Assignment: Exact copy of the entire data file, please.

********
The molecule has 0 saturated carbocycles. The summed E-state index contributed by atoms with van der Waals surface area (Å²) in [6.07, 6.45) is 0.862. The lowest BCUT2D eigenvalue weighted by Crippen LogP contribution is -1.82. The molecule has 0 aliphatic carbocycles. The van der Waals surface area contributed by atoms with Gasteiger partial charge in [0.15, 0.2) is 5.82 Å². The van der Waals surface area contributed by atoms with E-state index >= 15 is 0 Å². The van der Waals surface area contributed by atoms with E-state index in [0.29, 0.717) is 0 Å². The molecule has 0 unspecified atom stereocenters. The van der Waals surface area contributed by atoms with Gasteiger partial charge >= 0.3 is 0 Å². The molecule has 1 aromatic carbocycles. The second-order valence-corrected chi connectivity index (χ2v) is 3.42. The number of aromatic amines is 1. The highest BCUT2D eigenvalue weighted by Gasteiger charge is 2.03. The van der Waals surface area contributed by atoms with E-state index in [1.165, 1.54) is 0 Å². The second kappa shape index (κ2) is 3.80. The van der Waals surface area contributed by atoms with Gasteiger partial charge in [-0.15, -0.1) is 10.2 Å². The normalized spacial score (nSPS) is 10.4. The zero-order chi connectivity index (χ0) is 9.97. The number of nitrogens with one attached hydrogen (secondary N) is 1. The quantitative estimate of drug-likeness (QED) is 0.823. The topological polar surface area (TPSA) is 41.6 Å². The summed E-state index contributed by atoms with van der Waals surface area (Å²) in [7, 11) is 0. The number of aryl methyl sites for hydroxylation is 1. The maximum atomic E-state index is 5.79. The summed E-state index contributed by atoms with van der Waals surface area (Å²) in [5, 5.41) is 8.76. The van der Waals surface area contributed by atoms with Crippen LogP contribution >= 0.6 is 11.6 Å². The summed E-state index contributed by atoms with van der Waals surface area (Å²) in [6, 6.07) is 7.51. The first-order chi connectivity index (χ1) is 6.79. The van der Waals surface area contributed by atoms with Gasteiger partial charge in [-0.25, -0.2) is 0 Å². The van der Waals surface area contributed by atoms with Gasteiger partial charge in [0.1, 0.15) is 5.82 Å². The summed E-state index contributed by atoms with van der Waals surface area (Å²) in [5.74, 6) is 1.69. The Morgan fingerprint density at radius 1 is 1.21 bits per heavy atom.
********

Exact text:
The molecule has 0 saturated carbocycles. The summed E-state index contributed by atoms with van der Waals surface area (Å²) in [6.07, 6.45) is 0.862. The lowest BCUT2D eigenvalue weighted by Crippen LogP contribution is -1.82. The molecule has 0 aliphatic carbocycles. The van der Waals surface area contributed by atoms with Gasteiger partial charge in [0.15, 0.2) is 5.82 Å². The van der Waals surface area contributed by atoms with E-state index >= 15 is 0 Å². The van der Waals surface area contributed by atoms with E-state index in [0.29, 0.717) is 0 Å². The molecule has 0 unspecified atom stereocenters. The van der Waals surface area contributed by atoms with Gasteiger partial charge >= 0.3 is 0 Å². The molecule has 1 aromatic carbocycles. The second-order valence-corrected chi connectivity index (χ2v) is 3.42. The number of aromatic amines is 1. The highest BCUT2D eigenvalue weighted by Gasteiger charge is 2.03. The van der Waals surface area contributed by atoms with E-state index in [1.165, 1.54) is 0 Å². The second kappa shape index (κ2) is 3.80. The van der Waals surface area contributed by atoms with Gasteiger partial charge in [-0.15, -0.1) is 10.2 Å². The normalized spacial score (nSPS) is 10.4. The zero-order chi connectivity index (χ0) is 9.97. The number of nitrogens with one attached hydrogen (secondary N) is 1. The quantitative estimate of drug-likeness (QED) is 0.823. The topological polar surface area (TPSA) is 41.6 Å². The summed E-state index contributed by atoms with van der Waals surface area (Å²) in [7, 11) is 0. The number of aryl methyl sites for hydroxylation is 1. The maximum atomic E-state index is 5.79. The summed E-state index contributed by atoms with van der Waals surface area (Å²) in [5, 5.41) is 8.76. The van der Waals surface area contributed by atoms with Crippen LogP contribution >= 0.6 is 11.6 Å². The summed E-state index contributed by atoms with van der Waals surface area (Å²) in [6, 6.07) is 7.51. The first-order chi connectivity index (χ1) is 6.79. The van der Waals surface area contributed by atoms with Gasteiger partial charge in [-0.25, -0.2) is 0 Å². The van der Waals surface area contributed by atoms with Gasteiger partial charge in [0.1, 0.15) is 5.82 Å². The summed E-state index contributed by atoms with van der Waals surface area (Å²) in [5.74, 6) is 1.69. The Morgan fingerprint density at radius 1 is 1.21 bits per heavy atom.